There are some great benefits to linear thinking when applied to change; checklists, schedules, budgets, plans and processes, just to name a few.
However, as I’ve touched upon in previous posts, there are also some downsides to this approach; an expectation of consistency, assumption that mistakes are bad, and a sense of finality upon reaching 'the summit'.
Today I offer a complimentary approach to how we think about change, which is also the foundation for the idea behind changevolution. Spiral Thinking.
What is Spiral Thinking?
I define Spiral Thinking as that which recognizes a spiral movement of a given idea, concept, plan or behavior.
This movement does not follow the path of a straight line.
It is circular, in that we often revisit the same or similar topics, goals or actions, yet in a way that honors the evolution (or as I like to call it, the changevolution) of these things.
We learn from our mistakes, as well as from our successes. We build upon what we currently know to create new knowledge and approaches. It is only rarely that such new knowledge and approaches are without the foundation of existing learning.
When it comes to change, Spiral Thinking allows for advances as well as setbacks in a way where setbacks aren’t viewed as bad. Rather, they are considered a natural part of the evolutionary process of learning.
New ways of being require practice to become competent, and practice is at its best when we allow ourselves to fail as well as to succeed.
This point of view also recognizes that we are always learning and evolving, so there are always opportunities to hone, tweak and improve.
This then eliminates (or at least greatly reduces) the pressure and interference of fixed expectations such as perfection (to assume that something can, in fact, reach its maximum potential), or finality ("okay, the change is over, I can check it off of my list") can invoke.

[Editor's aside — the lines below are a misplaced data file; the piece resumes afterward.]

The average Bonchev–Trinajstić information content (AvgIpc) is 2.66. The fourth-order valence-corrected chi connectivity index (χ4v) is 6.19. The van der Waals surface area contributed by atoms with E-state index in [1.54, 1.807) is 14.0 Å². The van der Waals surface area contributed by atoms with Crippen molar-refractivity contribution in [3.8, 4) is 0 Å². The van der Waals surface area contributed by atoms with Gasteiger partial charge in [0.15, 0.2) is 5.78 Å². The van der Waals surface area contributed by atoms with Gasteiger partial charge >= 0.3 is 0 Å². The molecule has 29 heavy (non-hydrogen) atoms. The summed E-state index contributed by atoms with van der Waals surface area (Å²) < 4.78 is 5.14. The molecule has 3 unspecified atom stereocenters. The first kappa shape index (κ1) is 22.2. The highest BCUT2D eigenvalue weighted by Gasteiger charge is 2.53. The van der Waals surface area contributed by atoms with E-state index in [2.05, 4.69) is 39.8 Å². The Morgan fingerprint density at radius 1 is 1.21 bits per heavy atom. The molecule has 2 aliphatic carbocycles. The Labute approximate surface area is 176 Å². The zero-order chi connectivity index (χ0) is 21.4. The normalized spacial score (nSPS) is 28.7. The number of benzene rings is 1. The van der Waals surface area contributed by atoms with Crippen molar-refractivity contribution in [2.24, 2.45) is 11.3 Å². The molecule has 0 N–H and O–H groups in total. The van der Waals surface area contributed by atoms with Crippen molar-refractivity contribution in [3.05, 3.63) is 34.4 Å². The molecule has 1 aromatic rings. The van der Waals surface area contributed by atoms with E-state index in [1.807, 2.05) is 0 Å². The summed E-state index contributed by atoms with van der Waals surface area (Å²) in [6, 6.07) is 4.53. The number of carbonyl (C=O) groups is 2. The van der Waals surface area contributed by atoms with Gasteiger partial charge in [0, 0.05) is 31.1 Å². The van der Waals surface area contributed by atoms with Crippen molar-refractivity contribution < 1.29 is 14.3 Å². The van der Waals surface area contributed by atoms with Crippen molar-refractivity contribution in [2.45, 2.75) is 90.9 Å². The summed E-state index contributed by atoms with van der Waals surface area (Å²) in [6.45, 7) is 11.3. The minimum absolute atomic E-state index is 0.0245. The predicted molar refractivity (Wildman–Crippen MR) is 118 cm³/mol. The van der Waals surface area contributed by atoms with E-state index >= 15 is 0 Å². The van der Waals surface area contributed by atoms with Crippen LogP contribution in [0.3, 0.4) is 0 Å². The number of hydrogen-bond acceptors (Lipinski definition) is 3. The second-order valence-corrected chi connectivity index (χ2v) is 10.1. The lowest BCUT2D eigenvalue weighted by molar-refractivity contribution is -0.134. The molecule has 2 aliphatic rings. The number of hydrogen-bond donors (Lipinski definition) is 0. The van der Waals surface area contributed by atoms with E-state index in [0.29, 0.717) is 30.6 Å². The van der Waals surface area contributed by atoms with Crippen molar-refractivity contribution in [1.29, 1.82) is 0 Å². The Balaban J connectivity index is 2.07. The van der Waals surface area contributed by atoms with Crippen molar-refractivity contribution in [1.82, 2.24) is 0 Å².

“You cannot dig a hole in a different place
What does this have to do with preparing for change?
As we delve into the various aspects of Preparing For Change, approaching this journey with acceptance that we are participating in a journey - a process of change that currently has no roadmap - will increase our resilience amidst perceived setbacks.
This will happen by learning how to think of these challenges differently, with a growth, rather than a fixed, mindset.
What we once might have thought to be roadblocks, we will instead think of as information. As opportunities for learning and adjustment.
After all, that’s all roadblocks and setbacks really are; informative signs that offer us a choice: Do we revise our approach - our process of determining our desires, needs, gaps, and how to design a plan that works best for us - or do we call it quits and give up?
The spiraled process of adapting to Spiral Thinking.
Spiral Thinking does not come naturally to most of us, and is, as a result, a spiral process in and of itself.
We might start out strong and positive, but then face an unexpected situation or challenge that tests our resolve. We might falter, going back to our comfort zone of linear thinking for a while.
At some point though, if we stick with it, we will notice what has happened and make adjustments to help get us back into our growth mindset. The next time we face a challenge, we might falter again, but maybe not as deeply or for as long.
Learning and adaptation are evolutionary practices. Keeping this at the forefront of our thinking as we begin examining ways to prepare for change will help us to integrate this approach into our personal change plan.
Spiral Thinking is a both/and approach.
Last but not least, I believe Spiral Thinking to be inclusive of linear ways of thinking as well.
As mentioned earlier, there are wonderful benefits to defined and structured thinking, but also some downsides.
Spiral Thinking suggests that some of what we once thought of as clear, defined and consistent, might not actually be so neat and orderly as we would like, and accepts that this is okay.
Rather than trying to fit a round peg in a square hole, why not make room for both?
Coming up next...
Coming up next, Building Awareness for Conscientious Change.
Remember, I’m creating a PDF version of this completed series, which will also include some bonus material that won’t appear elsewhere. Click below to reserve your copy today.
About the Author
Megan Rounds, Ed.D. is owner and principle perculator of perculcha, llc.
All Changevolution Change & Vulnerability Choice & Change Finding Solace Internal/External Change Loop Making Change Stick Mindset Preparing For Change Reactions To Change Reflection Shoulds Smooth Transitions Social Side Of Change Time Tips & Tools Uncertainty
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